(noun) Nickname for Minneapolis, particularly in the 1980s and 1990s; meant as a contrast to "The Big Apple", New York City.
The most famous event in New Orleans, essentially one humongous free party that includes a parade and costumed revelers, the latter of which are known for their reputed debauchery and prolific consumption of alcohol.
1. Granolaville is a nickname for Madison's Marquette neighborhood, which is well known for its bustling activity along Williamson (Willy) Street. In Granolaville you'll find great restaurants, bars, and--oh yeah--lots of hippies.
2. Slang for the Williamson Street (popularly dubbed "Willy Street") area, a very hippy-like neighborhood with a great food co-op and trendy hipster bars.
1. ATMs in southern Wisconsin used to run under the brand Take Your Money Everywhere or TYME. The iconic machines were known as Tyme Machines instead of ATMs. They were notorious for "closing" with a sliding iron door coming down just when one needed to make a withdrawal. Visitors likely believed the worst of Madison's detractors when locals asked "Is the Tyme machine open?"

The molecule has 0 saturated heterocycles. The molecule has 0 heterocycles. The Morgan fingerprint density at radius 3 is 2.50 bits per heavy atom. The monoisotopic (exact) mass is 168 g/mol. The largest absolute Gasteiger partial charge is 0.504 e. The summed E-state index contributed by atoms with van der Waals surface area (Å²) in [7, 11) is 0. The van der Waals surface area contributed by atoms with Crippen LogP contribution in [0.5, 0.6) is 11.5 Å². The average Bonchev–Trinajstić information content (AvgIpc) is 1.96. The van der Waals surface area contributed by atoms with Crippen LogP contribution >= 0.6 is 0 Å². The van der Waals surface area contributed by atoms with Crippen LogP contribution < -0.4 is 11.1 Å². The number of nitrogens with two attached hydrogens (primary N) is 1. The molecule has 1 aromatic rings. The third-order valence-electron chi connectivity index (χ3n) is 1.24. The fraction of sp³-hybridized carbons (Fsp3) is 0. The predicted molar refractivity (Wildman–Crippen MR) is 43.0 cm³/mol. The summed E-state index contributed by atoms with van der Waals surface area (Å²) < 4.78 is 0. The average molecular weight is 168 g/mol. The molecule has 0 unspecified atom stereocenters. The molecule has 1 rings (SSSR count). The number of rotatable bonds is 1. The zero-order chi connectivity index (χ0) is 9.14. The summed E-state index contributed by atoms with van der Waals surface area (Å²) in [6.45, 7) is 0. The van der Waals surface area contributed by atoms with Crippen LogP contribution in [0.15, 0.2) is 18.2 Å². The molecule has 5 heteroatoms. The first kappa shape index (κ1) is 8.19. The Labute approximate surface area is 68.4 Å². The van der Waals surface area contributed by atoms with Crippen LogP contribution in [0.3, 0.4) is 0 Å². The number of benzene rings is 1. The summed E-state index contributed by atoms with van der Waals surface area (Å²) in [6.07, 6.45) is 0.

2. This is Madison speak for ATM. Many newcomers are puzzled when an old-school Wisconsinite asks them for a "Tyme machine."
3. It wasn't just southern wisconsin, it was most of if not all of the state. Before there were debit cards, there were Tyme cards!
4. The first ATMs were brought to Milwaukee through the M&I Bank. The president of M&I at the time was Dennis Keuster. He had the foresight to see that this would revolutionize banking.
Bauble, trinket. Usually used when describing the items tourists buy in Times Square to remind them of their trip to NYC. Also known as schlock or kitsch.